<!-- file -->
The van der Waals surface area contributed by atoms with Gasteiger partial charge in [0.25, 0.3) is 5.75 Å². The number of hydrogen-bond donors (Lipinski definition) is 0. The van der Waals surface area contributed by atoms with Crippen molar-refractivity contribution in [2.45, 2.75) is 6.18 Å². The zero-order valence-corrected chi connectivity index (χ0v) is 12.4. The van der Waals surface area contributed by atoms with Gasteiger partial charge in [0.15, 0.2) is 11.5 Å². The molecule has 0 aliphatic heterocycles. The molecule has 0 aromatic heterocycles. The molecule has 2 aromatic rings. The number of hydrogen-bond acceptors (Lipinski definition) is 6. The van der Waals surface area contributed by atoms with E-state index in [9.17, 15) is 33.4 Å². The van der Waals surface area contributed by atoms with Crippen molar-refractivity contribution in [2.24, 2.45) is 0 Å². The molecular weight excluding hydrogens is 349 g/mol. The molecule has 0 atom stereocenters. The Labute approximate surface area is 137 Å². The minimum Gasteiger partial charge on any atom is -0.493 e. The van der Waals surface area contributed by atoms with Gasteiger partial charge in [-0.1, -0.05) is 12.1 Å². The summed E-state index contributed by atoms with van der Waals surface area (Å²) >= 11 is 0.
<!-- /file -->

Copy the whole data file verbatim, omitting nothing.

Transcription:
The van der Waals surface area contributed by atoms with Gasteiger partial charge in [0.25, 0.3) is 5.75 Å². The number of hydrogen-bond donors (Lipinski definition) is 0. The van der Waals surface area contributed by atoms with Crippen molar-refractivity contribution in [2.45, 2.75) is 6.18 Å². The zero-order valence-corrected chi connectivity index (χ0v) is 12.4. The van der Waals surface area contributed by atoms with Gasteiger partial charge in [0.15, 0.2) is 11.5 Å². The molecule has 0 aliphatic heterocycles. The molecule has 0 aromatic heterocycles. The molecule has 2 aromatic rings. The number of hydrogen-bond acceptors (Lipinski definition) is 6. The van der Waals surface area contributed by atoms with E-state index in [9.17, 15) is 33.4 Å². The van der Waals surface area contributed by atoms with Crippen molar-refractivity contribution in [2.24, 2.45) is 0 Å². The molecular weight excluding hydrogens is 349 g/mol. The molecule has 0 atom stereocenters. The Labute approximate surface area is 137 Å². The minimum Gasteiger partial charge on any atom is -0.493 e. The van der Waals surface area contributed by atoms with Gasteiger partial charge in [-0.1, -0.05) is 12.1 Å². The summed E-state index contributed by atoms with van der Waals surface area (Å²) >= 11 is 0.